So, having a system where you can, you know, especially if you're a small center where you can track your referral sources and somehow market to them, let them know that you also have other, you also accept other insurances, you're going to get more. You're going to get a lot more referrals and some of them are going to be really good. You know, there's a lot of insurances that a lot, a steal paid really well.
So, I think that's one of the, something that is overseen, like, okay, you know, you're happy that you're getting all these referrals and you're contracted when you keep getting those authorized sleep studies, but you forget about the fact that those doctors that choose you from a list of providers have more to give.
Kashyap: That's great advice. So, at Aarogram, we believe that being efficient in your business as a healthcare provider also means providing more patient-centric care and innovating on the go. So, we ask this question to every guest we have on our podcast and so forth. So, what’s the most ridiculous way you have ever solved a workflow problem care setting?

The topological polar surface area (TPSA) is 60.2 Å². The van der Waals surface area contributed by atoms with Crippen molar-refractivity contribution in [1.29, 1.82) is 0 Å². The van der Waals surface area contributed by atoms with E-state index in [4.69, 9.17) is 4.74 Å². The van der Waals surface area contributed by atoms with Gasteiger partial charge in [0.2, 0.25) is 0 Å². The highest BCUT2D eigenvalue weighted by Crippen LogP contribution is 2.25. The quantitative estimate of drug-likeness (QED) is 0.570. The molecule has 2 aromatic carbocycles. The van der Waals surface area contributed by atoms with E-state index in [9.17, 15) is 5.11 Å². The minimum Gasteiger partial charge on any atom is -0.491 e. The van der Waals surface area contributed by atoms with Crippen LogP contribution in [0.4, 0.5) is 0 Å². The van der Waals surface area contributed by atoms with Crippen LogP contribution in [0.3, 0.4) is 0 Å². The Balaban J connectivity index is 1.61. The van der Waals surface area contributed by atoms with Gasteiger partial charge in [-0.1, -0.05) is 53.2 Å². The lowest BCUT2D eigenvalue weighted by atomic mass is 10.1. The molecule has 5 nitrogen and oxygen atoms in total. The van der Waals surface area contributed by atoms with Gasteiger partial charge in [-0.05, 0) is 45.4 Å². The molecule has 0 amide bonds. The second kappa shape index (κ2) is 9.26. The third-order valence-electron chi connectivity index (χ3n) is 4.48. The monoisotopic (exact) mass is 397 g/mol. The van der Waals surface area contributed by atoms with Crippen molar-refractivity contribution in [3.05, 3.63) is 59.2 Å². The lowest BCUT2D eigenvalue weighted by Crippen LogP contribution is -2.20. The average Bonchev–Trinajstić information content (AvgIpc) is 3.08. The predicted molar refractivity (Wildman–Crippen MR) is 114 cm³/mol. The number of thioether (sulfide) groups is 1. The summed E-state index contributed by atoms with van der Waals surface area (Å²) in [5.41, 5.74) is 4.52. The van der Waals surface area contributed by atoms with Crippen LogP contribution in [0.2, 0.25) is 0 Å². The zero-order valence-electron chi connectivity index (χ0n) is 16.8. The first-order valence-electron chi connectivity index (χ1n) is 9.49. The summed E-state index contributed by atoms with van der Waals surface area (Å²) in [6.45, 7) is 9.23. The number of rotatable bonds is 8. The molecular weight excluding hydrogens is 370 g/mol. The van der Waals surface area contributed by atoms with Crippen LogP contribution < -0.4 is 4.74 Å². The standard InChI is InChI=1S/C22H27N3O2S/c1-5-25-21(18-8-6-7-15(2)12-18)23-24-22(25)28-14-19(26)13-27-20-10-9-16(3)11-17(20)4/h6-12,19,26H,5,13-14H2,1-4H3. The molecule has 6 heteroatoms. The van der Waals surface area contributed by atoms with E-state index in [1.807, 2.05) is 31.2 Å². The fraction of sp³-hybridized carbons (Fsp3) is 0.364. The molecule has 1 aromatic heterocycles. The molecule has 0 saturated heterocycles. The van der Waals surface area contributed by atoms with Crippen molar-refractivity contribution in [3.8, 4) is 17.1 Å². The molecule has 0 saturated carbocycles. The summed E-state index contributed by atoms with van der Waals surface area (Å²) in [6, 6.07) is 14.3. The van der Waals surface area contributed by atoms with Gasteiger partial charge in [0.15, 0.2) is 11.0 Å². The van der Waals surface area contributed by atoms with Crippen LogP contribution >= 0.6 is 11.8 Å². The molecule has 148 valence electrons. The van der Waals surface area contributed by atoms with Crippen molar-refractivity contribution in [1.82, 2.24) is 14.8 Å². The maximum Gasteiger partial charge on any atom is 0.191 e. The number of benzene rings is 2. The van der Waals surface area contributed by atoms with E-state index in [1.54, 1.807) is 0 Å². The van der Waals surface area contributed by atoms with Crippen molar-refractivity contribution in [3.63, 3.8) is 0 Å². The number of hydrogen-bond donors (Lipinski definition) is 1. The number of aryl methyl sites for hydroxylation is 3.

Leonor: I don't know about a workflow problem solved in a ridiculous way, but I'll share that I had hacked that you have employed to solve and fix the thing. You know, it may not be the traditional way you would think, but like, I know you are very creative in terms of when it comes to running the business. So, it would be interesting.
I can't think of a ridiculous way, but I'll share something funny. So, I had a person, I mean, something funny, but like, you know, that could solve revenue, let's say, or lack thereof. I had a, somebody walk in and they were in the wrong suite and it's like, oh, I guess from where they come in, they could see that, you know, bedrooms. Like, oh, what do you guys do here? And I said, oh, we're a sleep center. And he goes, oh, people come to sleep here? I go, yeah, even during the day, we rent our beds for power naps. And so, I was being sarcastic, obviously. And so, I think the next day, two people walked in or working the same place and they walked in and they said, I wanted to make an appointment for a power nap in your center.
And they were serious. They were, they, they, it was so funny because they really thought that they could come during their lunch hour and pay like $20 or something for a power nap. And I thought, oh my God, what a great idea. That would certainly help streamline more revenue during the day when your sleep lab is empty, rented for power naps.
Kashyap: Okay, so Leonor that was incredibly insightful. So, thank you so much for the lovely chat Leonor.
Leonor: Thank you for allowing me to share that. I mean, I hope that this is useful for smaller centers. I hope they get some ideas that they can utilize to survive and to expand if they want to.
Leonor: You're welcome.
This podcast series is brought to you by Aarogram.